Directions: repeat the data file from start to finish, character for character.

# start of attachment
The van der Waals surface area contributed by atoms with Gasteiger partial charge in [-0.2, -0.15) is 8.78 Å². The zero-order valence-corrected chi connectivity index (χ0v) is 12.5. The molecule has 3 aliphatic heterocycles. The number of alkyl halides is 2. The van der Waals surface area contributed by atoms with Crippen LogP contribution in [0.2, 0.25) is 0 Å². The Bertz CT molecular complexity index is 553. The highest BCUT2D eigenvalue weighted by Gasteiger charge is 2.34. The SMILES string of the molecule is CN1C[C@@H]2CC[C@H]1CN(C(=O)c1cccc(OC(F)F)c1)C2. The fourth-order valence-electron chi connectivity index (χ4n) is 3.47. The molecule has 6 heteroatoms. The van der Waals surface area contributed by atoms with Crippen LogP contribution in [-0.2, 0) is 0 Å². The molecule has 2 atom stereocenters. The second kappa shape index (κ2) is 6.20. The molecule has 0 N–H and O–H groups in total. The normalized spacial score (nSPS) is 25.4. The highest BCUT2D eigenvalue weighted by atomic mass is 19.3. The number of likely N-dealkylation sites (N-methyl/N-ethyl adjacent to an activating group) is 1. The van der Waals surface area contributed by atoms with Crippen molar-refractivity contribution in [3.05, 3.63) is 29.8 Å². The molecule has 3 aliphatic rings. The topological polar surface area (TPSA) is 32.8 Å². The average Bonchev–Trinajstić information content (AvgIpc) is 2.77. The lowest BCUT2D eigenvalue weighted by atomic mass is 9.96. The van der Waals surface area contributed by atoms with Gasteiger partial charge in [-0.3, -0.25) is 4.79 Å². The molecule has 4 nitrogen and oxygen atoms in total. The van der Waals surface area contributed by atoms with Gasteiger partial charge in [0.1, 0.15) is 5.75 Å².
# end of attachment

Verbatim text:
The van der Waals surface area contributed by atoms with Gasteiger partial charge in [-0.2, -0.15) is 8.78 Å². The zero-order valence-corrected chi connectivity index (χ0v) is 12.5. The molecule has 3 aliphatic heterocycles. The number of alkyl halides is 2. The van der Waals surface area contributed by atoms with Crippen LogP contribution in [0.2, 0.25) is 0 Å². The Bertz CT molecular complexity index is 553. The highest BCUT2D eigenvalue weighted by Gasteiger charge is 2.34. The SMILES string of the molecule is CN1C[C@@H]2CC[C@H]1CN(C(=O)c1cccc(OC(F)F)c1)C2. The fourth-order valence-electron chi connectivity index (χ4n) is 3.47. The molecule has 6 heteroatoms. The van der Waals surface area contributed by atoms with Crippen LogP contribution in [-0.2, 0) is 0 Å². The molecule has 2 atom stereocenters. The second kappa shape index (κ2) is 6.20. The molecule has 0 N–H and O–H groups in total. The normalized spacial score (nSPS) is 25.4. The highest BCUT2D eigenvalue weighted by atomic mass is 19.3. The number of likely N-dealkylation sites (N-methyl/N-ethyl adjacent to an activating group) is 1. The van der Waals surface area contributed by atoms with Crippen molar-refractivity contribution in [3.05, 3.63) is 29.8 Å². The molecule has 3 aliphatic rings. The topological polar surface area (TPSA) is 32.8 Å². The average Bonchev–Trinajstić information content (AvgIpc) is 2.77. The lowest BCUT2D eigenvalue weighted by atomic mass is 9.96. The van der Waals surface area contributed by atoms with Gasteiger partial charge in [-0.3, -0.25) is 4.79 Å². The molecule has 4 nitrogen and oxygen atoms in total. The van der Waals surface area contributed by atoms with Gasteiger partial charge in [0.1, 0.15) is 5.75 Å².